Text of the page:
HC Deb 06 May 1971 vol 816 cc1615-7
3. Mr. William Hamilton

asked the Secretary of State for Education and Science what figures are available showing the change in the number of school dinners taken in the last month consequent on the increased prices.

5. Mr. Carter

asked the Secretary of State for Education and Science what estimate she has made of the percentage of all school children who eat school meals.

38. Mrs. Doris Fisher

asked the Secretary of State for Education and Science what statistics she has received from local education authorities as to the reduction in the number of children taking school meals since increased charges have been levied.

Mrs. Thatcher

I have asked local education authorities to make a special return of meals on a day during the week beginning 17th May. This will provide reliable information about changes in demand for school meals following the introduction of the new charges and remission arrangements last month.

Mr. Hamilton

Is it not the case that estimates have been made that half a million school children will be, or rather are now being, denied these school meals? Does the right hon. Lady not regard this as a disgraceful state of affairs? Does she not recognise that if this policy is not changed she will go down in educational history as the Mrs. Scrooge with the painted face?

Mrs. Thatcher

The take-up of meals always falls off after increased charges. It did so after the last Government increased charges as well.

Mr. Carter

Is the Secretary of State aware that her rather insensitive and somewhat banal remarks on television about how children can appear to pay for free school meals has caused a great deal of distress and dismay in education circles? Second, is she aware that, in spite of her Circular 3/71, many local authorities, of which Birmingham is one, have many schools which are not allowing children to eat sandwiches instead of a school meal and that in some cases this means that children will go all day with no food at all?

Mrs. Thatcher

If the hon. Gentleman has a specific case which he wishes to put to us, we will, of course, take it up. On my previous remarks, my anxiety—I believe it is shared by every hon. Member—is that children who take free school meals should not be identifiable by their fellows.

Mr. Marks

Will the right hon. Lady spare a thought for the dinner ladies, who cook and serve the meals? Their hours of work and pay are based on the number of dinners taken. Since many put in additional work on the crockery and whatever is needed for sandwich meals, they find that their work is just as hard but is paid less well.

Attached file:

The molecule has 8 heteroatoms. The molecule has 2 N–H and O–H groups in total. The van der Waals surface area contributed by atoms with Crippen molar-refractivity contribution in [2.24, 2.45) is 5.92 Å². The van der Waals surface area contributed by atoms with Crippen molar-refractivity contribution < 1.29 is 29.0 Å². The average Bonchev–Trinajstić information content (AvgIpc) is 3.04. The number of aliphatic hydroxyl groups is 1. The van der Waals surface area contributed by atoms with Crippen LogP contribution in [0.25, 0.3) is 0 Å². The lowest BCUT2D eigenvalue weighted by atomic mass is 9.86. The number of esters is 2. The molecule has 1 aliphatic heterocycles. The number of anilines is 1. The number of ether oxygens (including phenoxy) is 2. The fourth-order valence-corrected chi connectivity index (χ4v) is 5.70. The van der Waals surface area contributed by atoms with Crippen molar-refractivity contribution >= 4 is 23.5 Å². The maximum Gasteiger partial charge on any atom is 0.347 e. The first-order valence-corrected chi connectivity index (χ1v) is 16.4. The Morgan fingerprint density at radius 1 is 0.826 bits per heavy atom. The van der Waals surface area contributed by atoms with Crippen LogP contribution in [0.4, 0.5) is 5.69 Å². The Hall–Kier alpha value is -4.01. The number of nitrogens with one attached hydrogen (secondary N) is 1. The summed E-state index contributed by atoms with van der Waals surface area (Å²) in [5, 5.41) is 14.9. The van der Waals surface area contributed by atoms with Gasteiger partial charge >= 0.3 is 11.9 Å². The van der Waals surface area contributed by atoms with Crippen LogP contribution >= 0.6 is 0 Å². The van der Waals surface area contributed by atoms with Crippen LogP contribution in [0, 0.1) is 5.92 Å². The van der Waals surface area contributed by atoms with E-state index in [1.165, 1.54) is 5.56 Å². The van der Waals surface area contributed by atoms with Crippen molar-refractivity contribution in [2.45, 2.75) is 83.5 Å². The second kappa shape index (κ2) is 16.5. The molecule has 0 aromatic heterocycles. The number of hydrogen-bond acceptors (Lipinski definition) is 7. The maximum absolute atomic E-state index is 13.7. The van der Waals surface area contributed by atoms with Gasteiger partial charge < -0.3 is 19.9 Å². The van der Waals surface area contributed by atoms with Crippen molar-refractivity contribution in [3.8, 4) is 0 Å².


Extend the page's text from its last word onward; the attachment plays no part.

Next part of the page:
Mrs. Thatcher

Yes, of course I will spare a thought for them, but I am not sure of the precise import of the hon. Member's question, apart from that.

Mr. Lane

But is it not a fact, as my right hon. Friend has said, that, although the number of children taking meals fell after the Labour Government introduced the charge, they rose again, so that last year the percentage of children taking meals at school was considerably higher than five years before, in spite of two increases by the Labour Party in the meantime?

Mrs. Thatcher

That is correct. In spite of increases in school meal charges over the years, both the numbers and the proportion of children taking school meals have risen.

Miss Lestor

When the right hon. Lady has collected the statistics, which, as she has said, will show a drop in the number of children taking school meals who have to pay for them, what does she intend to do if there is general concern, as we feel there will be, over that state of affairs? On her comments about trying to avoid embarrassing children who take free school meals, what further consideration is she giving to schemes and suggestions which have been put forward for alternative methods of collecting dinner money?

Mrs. Thatcher

As the hon. Lady knows, the precise schemes are for local education authorities within the terms of the circulars which we and previous Governments have sent out. I do not think we can go further by laying down specific schemes. When the census results come in on 17th May I shall have reliable information. The hon. Lady will know that the remission scales are now higher than they have ever been before, and that in August there will be a family income supplement which will entitle many children to free meals automatically, without special application.

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